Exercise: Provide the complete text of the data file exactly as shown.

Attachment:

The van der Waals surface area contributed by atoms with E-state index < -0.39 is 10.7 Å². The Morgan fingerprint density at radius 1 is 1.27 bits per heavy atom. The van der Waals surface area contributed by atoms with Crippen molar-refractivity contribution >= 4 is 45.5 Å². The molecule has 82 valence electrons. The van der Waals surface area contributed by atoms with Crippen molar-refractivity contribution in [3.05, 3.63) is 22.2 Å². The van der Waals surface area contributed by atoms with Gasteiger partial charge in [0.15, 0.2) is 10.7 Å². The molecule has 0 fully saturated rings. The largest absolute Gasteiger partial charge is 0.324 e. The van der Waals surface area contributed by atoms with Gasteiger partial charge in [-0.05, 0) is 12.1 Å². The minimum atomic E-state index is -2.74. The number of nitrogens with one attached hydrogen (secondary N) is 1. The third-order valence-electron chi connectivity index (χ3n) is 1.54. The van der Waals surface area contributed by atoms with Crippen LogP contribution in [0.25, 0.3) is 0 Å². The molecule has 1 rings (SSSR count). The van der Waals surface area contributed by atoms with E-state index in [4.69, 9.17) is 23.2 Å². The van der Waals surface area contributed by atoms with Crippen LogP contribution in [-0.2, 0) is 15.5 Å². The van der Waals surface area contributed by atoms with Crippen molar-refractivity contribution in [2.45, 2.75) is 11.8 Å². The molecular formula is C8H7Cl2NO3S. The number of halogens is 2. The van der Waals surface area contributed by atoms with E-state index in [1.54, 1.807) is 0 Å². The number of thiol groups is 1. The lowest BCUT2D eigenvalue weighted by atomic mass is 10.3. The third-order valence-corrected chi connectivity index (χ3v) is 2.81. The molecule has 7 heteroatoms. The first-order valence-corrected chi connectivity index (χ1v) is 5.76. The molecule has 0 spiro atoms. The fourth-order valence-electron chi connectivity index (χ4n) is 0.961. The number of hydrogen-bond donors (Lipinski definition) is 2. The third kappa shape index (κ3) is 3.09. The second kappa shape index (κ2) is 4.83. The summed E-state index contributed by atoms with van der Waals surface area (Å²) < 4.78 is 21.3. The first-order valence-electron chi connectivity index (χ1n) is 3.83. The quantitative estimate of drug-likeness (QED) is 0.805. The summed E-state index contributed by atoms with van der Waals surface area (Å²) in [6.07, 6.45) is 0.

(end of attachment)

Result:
The van der Waals surface area contributed by atoms with E-state index < -0.39 is 10.7 Å². The Morgan fingerprint density at radius 1 is 1.27 bits per heavy atom. The van der Waals surface area contributed by atoms with Crippen molar-refractivity contribution >= 4 is 45.5 Å². The molecule has 82 valence electrons. The van der Waals surface area contributed by atoms with Crippen molar-refractivity contribution in [3.05, 3.63) is 22.2 Å². The van der Waals surface area contributed by atoms with Gasteiger partial charge in [0.15, 0.2) is 10.7 Å². The molecule has 0 fully saturated rings. The largest absolute Gasteiger partial charge is 0.324 e. The van der Waals surface area contributed by atoms with Gasteiger partial charge in [-0.05, 0) is 12.1 Å². The minimum atomic E-state index is -2.74. The number of nitrogens with one attached hydrogen (secondary N) is 1. The third-order valence-electron chi connectivity index (χ3n) is 1.54. The van der Waals surface area contributed by atoms with Crippen LogP contribution in [0.25, 0.3) is 0 Å². The molecule has 1 rings (SSSR count). The van der Waals surface area contributed by atoms with E-state index in [4.69, 9.17) is 23.2 Å². The van der Waals surface area contributed by atoms with Crippen LogP contribution in [-0.2, 0) is 15.5 Å². The van der Waals surface area contributed by atoms with Crippen molar-refractivity contribution in [2.45, 2.75) is 11.8 Å². The molecular formula is C8H7Cl2NO3S. The number of halogens is 2. The van der Waals surface area contributed by atoms with E-state index in [1.54, 1.807) is 0 Å². The number of thiol groups is 1. The lowest BCUT2D eigenvalue weighted by atomic mass is 10.3. The third-order valence-corrected chi connectivity index (χ3v) is 2.81. The molecule has 7 heteroatoms. The first-order valence-corrected chi connectivity index (χ1v) is 5.76. The molecule has 0 spiro atoms. The fourth-order valence-electron chi connectivity index (χ4n) is 0.961. The number of hydrogen-bond donors (Lipinski definition) is 2. The third kappa shape index (κ3) is 3.09. The second kappa shape index (κ2) is 4.83. The summed E-state index contributed by atoms with van der Waals surface area (Å²) < 4.78 is 21.3. The first-order valence-electron chi connectivity index (χ1n) is 3.83. The quantitative estimate of drug-likeness (QED) is 0.805. The summed E-state index contributed by atoms with van der Waals surface area (Å²) in [6.07, 6.45) is 0.